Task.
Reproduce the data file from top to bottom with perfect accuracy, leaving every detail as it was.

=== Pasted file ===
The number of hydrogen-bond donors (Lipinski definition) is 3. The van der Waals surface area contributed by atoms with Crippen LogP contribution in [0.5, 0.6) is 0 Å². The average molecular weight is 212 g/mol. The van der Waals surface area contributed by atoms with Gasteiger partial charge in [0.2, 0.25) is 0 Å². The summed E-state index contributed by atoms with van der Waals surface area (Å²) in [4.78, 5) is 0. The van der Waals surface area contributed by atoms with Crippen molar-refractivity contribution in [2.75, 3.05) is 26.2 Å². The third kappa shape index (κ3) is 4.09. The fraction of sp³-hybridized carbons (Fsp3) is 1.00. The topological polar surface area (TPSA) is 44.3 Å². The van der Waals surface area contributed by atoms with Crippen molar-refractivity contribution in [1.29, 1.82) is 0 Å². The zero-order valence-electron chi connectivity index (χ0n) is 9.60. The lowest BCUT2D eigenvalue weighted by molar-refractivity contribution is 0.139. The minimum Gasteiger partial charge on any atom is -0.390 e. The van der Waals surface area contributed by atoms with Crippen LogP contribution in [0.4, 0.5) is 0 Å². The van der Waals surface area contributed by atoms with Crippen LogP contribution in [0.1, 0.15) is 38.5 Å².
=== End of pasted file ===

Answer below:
The number of hydrogen-bond donors (Lipinski definition) is 3. The van der Waals surface area contributed by atoms with Crippen LogP contribution in [0.5, 0.6) is 0 Å². The average molecular weight is 212 g/mol. The van der Waals surface area contributed by atoms with Gasteiger partial charge in [0.2, 0.25) is 0 Å². The summed E-state index contributed by atoms with van der Waals surface area (Å²) in [4.78, 5) is 0. The van der Waals surface area contributed by atoms with Crippen molar-refractivity contribution in [2.75, 3.05) is 26.2 Å². The third kappa shape index (κ3) is 4.09. The fraction of sp³-hybridized carbons (Fsp3) is 1.00. The topological polar surface area (TPSA) is 44.3 Å². The van der Waals surface area contributed by atoms with Crippen molar-refractivity contribution in [1.29, 1.82) is 0 Å². The zero-order valence-electron chi connectivity index (χ0n) is 9.60. The lowest BCUT2D eigenvalue weighted by molar-refractivity contribution is 0.139. The minimum Gasteiger partial charge on any atom is -0.390 e. The van der Waals surface area contributed by atoms with Crippen LogP contribution in [0.4, 0.5) is 0 Å². The van der Waals surface area contributed by atoms with Crippen LogP contribution in [0.1, 0.15) is 38.5 Å².